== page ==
IT Employers Looking for A Few Good Veterans

IT Employers Looking for A Few Good Veterans<@VM>Leave Rank in Rear When Exiting Military

Mike Harris

By Gail Repsher, Staff Writer

Companies looking for qualified technology workers with good work ethics and leadership skills need look no further than the 200,000 veterans leaving the U.S. military each year, according to military placement firm executives.

"All of a sudden, with labor being as tight as it is nationally, people are discovering [veterans]," said Theodore Daywalt, president and chief executive officer of upstart Web site VetJobs.com. The online resume database and job board for military veterans is owned and operated by veterans.

Ninety percent of military jobs now are dependent on the use of information technology, according to VetJobs. "The military used to throw bodies at a problem; they've now thrown technology," said Daywalt, a former Navy captain.

Employers have hired at least 450 veterans through VetJobs.com since its launch seven months ago, Daywalt said. The site lists several thousand openings ? about half are technology related ? from 315 employers.

A bit of positive press and a lot of word of mouth among veterans has boosted quickly its traffic to 30,000 hits a day, with nothing spent on advertising.

The Marietta, Ga.-based company, founded by veterans, "just took off like gangbusters," Daywalt said.

The Military Transition Group, a veterans recruiting firm in Alpharetta, Ga., also has capitalized on the marketability of military alumni.

"They represent one of the largest pools of qualified candidates today," said Thomas Macauley, vice president of operations at the 3-year-old company. "They are going to come out with a lot of management skills, as well as their specific technology skills."

Military Transition Group, also staffed by veterans, makes hundreds of job placements a year, largely at Fortune 500 companies such as General Electric Co. and GTE Corp. About 25 percent of its placements are in technology jobs. Its clients like veterans because they are usually willing to relocate, and many have worked overseas, Macauley said.

Plus, "they are not like your typical job seeker that's out window shopping," Macauley said. "If they separate from the service today, they are going to be out looking tomorrow."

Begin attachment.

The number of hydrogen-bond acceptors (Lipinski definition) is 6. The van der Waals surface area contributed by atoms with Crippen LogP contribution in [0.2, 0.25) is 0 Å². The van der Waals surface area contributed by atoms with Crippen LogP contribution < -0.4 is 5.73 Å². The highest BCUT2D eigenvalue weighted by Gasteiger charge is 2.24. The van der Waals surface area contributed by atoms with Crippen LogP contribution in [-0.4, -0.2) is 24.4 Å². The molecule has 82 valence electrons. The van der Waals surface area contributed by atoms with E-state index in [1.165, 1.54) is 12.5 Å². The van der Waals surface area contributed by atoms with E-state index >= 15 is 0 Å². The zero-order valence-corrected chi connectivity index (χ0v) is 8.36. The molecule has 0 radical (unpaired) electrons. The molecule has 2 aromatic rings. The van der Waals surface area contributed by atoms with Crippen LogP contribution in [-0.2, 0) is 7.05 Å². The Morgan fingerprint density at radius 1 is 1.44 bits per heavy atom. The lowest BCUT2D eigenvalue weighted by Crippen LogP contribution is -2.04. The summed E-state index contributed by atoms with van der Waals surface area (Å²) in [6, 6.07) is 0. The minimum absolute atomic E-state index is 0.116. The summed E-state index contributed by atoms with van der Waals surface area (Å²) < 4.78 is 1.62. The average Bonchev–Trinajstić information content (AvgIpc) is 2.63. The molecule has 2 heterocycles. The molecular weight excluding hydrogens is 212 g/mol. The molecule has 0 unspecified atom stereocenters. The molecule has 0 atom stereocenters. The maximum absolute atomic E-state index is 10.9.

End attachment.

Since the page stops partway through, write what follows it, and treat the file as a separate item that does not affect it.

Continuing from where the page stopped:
Mike Harris, a former Navy electrical technician, found his latest job through VetJobs.com. He wanted to move to the East Coast from Phoenix, got an e-mail from Daywalt promoting the site and decided to check it out. Six weeks later, Harris had an offer from Onlinesuppliers.com of Vienna, Va.

The company knew it had a good hire ? so good, in fact, that Harris is the only employee it has ever relocated. Harris was promoted quickly from technical writer to director of technical communications at the firm, which creates electronic marketplaces for government.

"This company is phenomenal," Harris said. "I put in 55 to 70 hours a week, and I'm loving it. It's the people I really enjoy working with."

Companies that realize the appeal of military veterans "can't get to these people fast enough, because of their training," Daywalt said.

Recruiters at Oracle Corp., for instance, found VetJobs' candidates so attractive, they asked to partner with the Web site, according to Jane Conley, director of diversity and compliance at the Redwood Shores, Calif., software developer.

"When you see a great source of candidates, you want access," Conley said. "I've never not known there to be a high number of people who are former military working in this industry. It's a logical extension, because they have so much training."

But veterans do not always receive that kind of positive attention, at least initially. Some employers need to be convinced that veterans' technical skills are up to snuff.

Daywalt said he was told by one recruiter in her twenties: "We don't hire military here. They don't do the type of things we do here." Daywalt asked the recruiter to pass the veteran's resume on to her company's technical department anyway.

The result: The candidate aced the company's technical test ? becoming the first person to score 100 percent ? and got the job. Now that recruiter "will ask for more of the same," Daywalt said.

"Too many people think of the military as Beetle Bailey or John Wayne," he said. "Now, it's very team-oriented, cooperative decision-making. The old sad sack model with Sarge is gone. People are treated better; they are educated better. Even the basic weaponry is so high tech."

Eighty percent of military personnel use a local area network, and most can build and operate one, Daywalt said. In addition to their technical skills, most veterans have security clearances, and most are drug- and alcohol-free, he said.

Scott Wilson, a human resources manager for Electronic Data Systems Corp.'s eastern U.S. operations, needed no convincing of the skills and experience that veterans bring to the workplace. That is because EDS, a leading provider of IT solutions to government, has a history of successful hires from the military ranks dating to its early years under company founder H. Ross Perot, himself a Navy veteran and a lifelong supporter of veterans.